- We Are Still In. In the days after the president pulled the US out of the Paris Climate Agreement, former mayor Michael Bloomberg began working with other state, municipal, corporate and university leaders to pledge their commitment to the Paris Agreement. On June 5th, they published an open letter to declare their goals of reducing greenhouse gas emissions and transitioning to cleaner energy sources. Signers of the letter included 1,219 US mayors, 9 states, 902 businesses and investors, and 183 colleges and universities. Five mayors from New Jersey signed the letter (Gayle Brill Mittler of Highland Park, Steve Fulop of Jersey City, Liz Lempert of Princeton, Mohammad Hameeduddin of Teaneck, and Brian Stack of Union City), along with 8 colleges and universities from our state (the New Jersey Institute of Technology, the Ramapo College of New Jersey, Rider University, Rutgers University, Rutgers University-Camden, Rutgers University-Newark, Stockton University, and the College of New Jersey).
While local municipal and academic leaders from New Jersey are members of these alliances, Governor Christie has taken no action to sign up our state. Democratic gubernatorial candidate Phil Murphy announced on June 2 that he will enter New Jersey into the United States Climate Alliance if he becomes governor. Republican nominee Kim Guadagno has not said whether she would join the alliance, though she has supported reentering the Regional Greenhouse Gas Initiative and increasing New Jersey’s use of renewable wind and solar energy. You can contact her campaign here or on Facebook or Twitter to ask her about her stance on, and encourage her to join, the United States Climate Alliance, the Under2 Coalition, and the Climate Group’s State and Regional Alliance!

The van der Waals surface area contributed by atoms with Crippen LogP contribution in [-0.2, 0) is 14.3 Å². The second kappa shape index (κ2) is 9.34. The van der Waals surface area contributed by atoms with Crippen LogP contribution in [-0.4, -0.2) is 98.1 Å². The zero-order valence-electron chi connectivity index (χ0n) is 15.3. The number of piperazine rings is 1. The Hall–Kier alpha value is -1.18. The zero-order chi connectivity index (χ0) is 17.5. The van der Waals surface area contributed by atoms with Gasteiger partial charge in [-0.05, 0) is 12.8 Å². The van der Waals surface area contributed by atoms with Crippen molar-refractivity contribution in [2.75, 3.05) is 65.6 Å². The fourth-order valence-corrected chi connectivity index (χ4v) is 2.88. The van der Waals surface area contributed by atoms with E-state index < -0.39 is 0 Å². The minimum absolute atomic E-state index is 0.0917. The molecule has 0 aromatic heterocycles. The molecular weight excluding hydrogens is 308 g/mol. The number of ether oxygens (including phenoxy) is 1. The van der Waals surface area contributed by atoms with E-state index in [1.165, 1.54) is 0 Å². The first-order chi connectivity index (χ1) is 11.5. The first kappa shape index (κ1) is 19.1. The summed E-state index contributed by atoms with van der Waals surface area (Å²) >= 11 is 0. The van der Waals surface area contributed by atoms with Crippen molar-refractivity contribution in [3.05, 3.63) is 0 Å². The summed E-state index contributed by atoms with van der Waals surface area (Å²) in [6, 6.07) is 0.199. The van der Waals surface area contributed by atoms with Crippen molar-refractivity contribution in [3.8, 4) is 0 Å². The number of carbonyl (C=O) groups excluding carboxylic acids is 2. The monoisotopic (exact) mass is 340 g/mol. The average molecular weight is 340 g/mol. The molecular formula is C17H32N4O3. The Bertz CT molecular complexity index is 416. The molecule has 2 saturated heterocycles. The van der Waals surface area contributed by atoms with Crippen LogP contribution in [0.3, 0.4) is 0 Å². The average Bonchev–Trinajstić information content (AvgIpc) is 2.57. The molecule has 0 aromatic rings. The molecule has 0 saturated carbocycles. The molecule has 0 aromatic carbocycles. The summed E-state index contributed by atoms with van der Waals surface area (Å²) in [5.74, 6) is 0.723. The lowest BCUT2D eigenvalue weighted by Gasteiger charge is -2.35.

If your mayor has already on signed on to one of the above initiatives, please contact them to say thank you and find out how you can support your town’s efforts to reduce greenhouse gas emissions and use more renewable energy. If your mayor is not mentioned in the list above, contact him or her, as well as the other members of your town council and urge them to join the Climate Mayors, the Mayors for Clean Energy, and/or the We Are Still In alliance!
If your university is a part of We Are Still In, write a thank you letter. If your university has not signed on, write a letter urging them to do so!